BROOKE GLADSTONE: We're back with On the Media. I'm Brooke Gladstone.
BOB GARFIELD: And I'm Bob Garfield. These days a careful news consumer can, as always, search the newspaper, the airwaves and the Internet for most of what he needs to know! But the rest of us scan the headlines for what's important and lately most of what comes through is news about Afghanistan and anthrax.
To be sure this is a season of crisis, but it's also a time for the conduct of ordinary democracy, and among the stories pushed off the nation's front pages are those involving local elections, and specifically contests for mayor. So we asked a few reporters to bring us up to date on the coverage of some representative races from WDET in Detroit, WCPN in Cleveland and WBUR in Boston. Let's start in Boston.
TONI RANDOLPH: The outcome of the mayor's race here is usually a foregone conclusion given that an incumbent hasn't been defeated in 50 years. But this year the campaign is a little different. Boston City Councilor Peggy Davis Mullen mounted an uphill challenge to two-term mayor Tom Manino because she said she wanted to talk about education and affordable housing.
But despite the challenge, the media still didn't cover the campaign aggressively says University of Massachusetts political analyst Lou DeNatale [sp?].
LOU DeNATALE: In order for newspapers and media outlets to aggressively and daily cover politics, the race has to seem to be competitive and there has to seem to be something serious at stake, like winning.
TONI RANDOLPH: But the Boston mayoral race never seemed close, and there was another campaign competing for attention, one to win a special election to fill a vacant congressional seat. DeNatale says the mayor's race never had a chance.
LOU DeNATALE: It got overshadowed almost immediately by the special election for Congress and then it got buried by the events of September 11th.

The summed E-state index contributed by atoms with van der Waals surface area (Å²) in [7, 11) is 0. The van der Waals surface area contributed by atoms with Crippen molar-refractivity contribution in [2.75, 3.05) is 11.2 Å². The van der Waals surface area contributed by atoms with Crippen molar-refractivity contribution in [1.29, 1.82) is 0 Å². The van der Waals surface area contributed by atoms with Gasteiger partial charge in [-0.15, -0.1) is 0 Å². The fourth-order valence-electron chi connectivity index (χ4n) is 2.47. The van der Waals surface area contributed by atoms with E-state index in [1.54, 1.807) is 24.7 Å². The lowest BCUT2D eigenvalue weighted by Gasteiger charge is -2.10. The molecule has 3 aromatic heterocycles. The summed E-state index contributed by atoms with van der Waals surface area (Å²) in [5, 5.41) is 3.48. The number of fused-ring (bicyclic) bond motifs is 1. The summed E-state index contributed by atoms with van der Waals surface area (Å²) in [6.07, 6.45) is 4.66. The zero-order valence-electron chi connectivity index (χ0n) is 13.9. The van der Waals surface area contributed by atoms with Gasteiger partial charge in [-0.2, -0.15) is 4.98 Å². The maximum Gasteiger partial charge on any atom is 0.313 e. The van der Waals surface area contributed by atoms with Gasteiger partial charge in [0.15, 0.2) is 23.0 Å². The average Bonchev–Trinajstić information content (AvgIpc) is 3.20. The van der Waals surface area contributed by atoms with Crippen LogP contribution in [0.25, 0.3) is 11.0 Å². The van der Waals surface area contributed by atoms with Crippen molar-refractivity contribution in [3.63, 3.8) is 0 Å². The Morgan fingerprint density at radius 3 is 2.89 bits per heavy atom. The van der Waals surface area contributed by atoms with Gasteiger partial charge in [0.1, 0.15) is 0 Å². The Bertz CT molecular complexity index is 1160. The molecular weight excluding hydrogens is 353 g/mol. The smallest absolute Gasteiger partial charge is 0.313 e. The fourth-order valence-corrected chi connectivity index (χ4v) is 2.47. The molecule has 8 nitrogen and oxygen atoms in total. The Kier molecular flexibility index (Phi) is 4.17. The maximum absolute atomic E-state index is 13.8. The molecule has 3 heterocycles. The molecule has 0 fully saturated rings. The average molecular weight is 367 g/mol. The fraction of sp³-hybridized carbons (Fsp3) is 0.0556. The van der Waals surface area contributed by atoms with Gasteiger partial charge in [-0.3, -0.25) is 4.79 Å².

TONI RANDOLPH: There has been only one televised debate. It aired after September 11th in what one columnist called "the antithesis of primetime" -- on Saturday night. For On the Media I'm Toni Randolph in Boston.
PRIMA OZA: This is Prima Oza [sp?] from member station WDET in Detroit. Media coverage of the Detroit mayoral race has been overshadowed in the wake of last month's terrorist attacks. Government officials and local media instead have focused on anthrax scares and on bomb threats at the city's two Canadian border crossings.
With the election day rapidly approaching, the campaigns of candidates Gil Hill [sp?] and Kwame Kilpatrick [sp?] are running ugly and often inaccurate attack ads in an effort to pry Detroit voters away from CNN. But many public opinion experts argue that the ads ran too soon for a city still reeling in the aftermath of September 11th.
Dr. Victoria Menzopolous [sp?] is a professor of political science at the University of Detroit, Mercy.
DR. VICTORIA MENZOPOLOUS:I expected that the public wasn't ready for negativism yet. A kinder, gentler nation [LAUGHS] in some ways as, as we pull together to-- try to heal ourselves.
PRIMA OZA: Yet it appears that it's negativism that makes Detroiters sit up and take notice. Detroit political analyst, Mario Moro [sp?].
MARIO MORO: Nobody is willing to discuss the issues! However - if you get your name out there - if you kill your candidate off - then people might like you!
PRIMA OZA: Moro says the city's usual campaign issues such as crime, abandoned building demolition and inadequate city lighting have taken a back seat not only to terrorism but to a 30 million dollar budget shortfall announced recently by the current mayor, Dennis Archer.
For On the Media this is Prima Oza in Detroit.
JANET BABBIN:I'm Janet Babbin [sp?] in Cleveland. Here when the campaign for mayor began, voters had 10 choices. Campaign officials say it was difficult for the media to cover such a large group, but after the terrorist attacks, stories about the mayors race became even scarcer.
Candidates running TV spots pulled them and all formal campaigning went dark for a week. Strategists predicted a low turnout in the primary, but local elections director Tom Gileppa [sp?] says the attacks have the opposite effect.
TOM GILEPPA: The patriotism that people are feeling now--over the, the tragedies that have occurred in the country, you know, got people out!
JANET BABBIN: Forty percent of the voters elected two candidates who face off next month. Former state representative Jane Campbell could become the city's first woman mayor. Political newcomer Raymond Pierce's most recent job was in Washington in the Department of Education under President Clinton.
Even as election day nears, journalist Ted Gupp [sp?] says coverage of the candidates has been dramatically reduced.
TED GUPP:Everything has understandably taken a back seat and crisis has eclipsed mayoral campaigns and all the other stories that are the, the meat and potatoes of Metropolitan newspapers.
JANET BABBIN: Candidates Campbell and Pierce agree they have to answer questions voters weren't asking a few months ago, so they're talking less about traditional campaign issues like crime and education, instead pointing out their courage and strong leadership skills to appease what they see as a nervous electorate.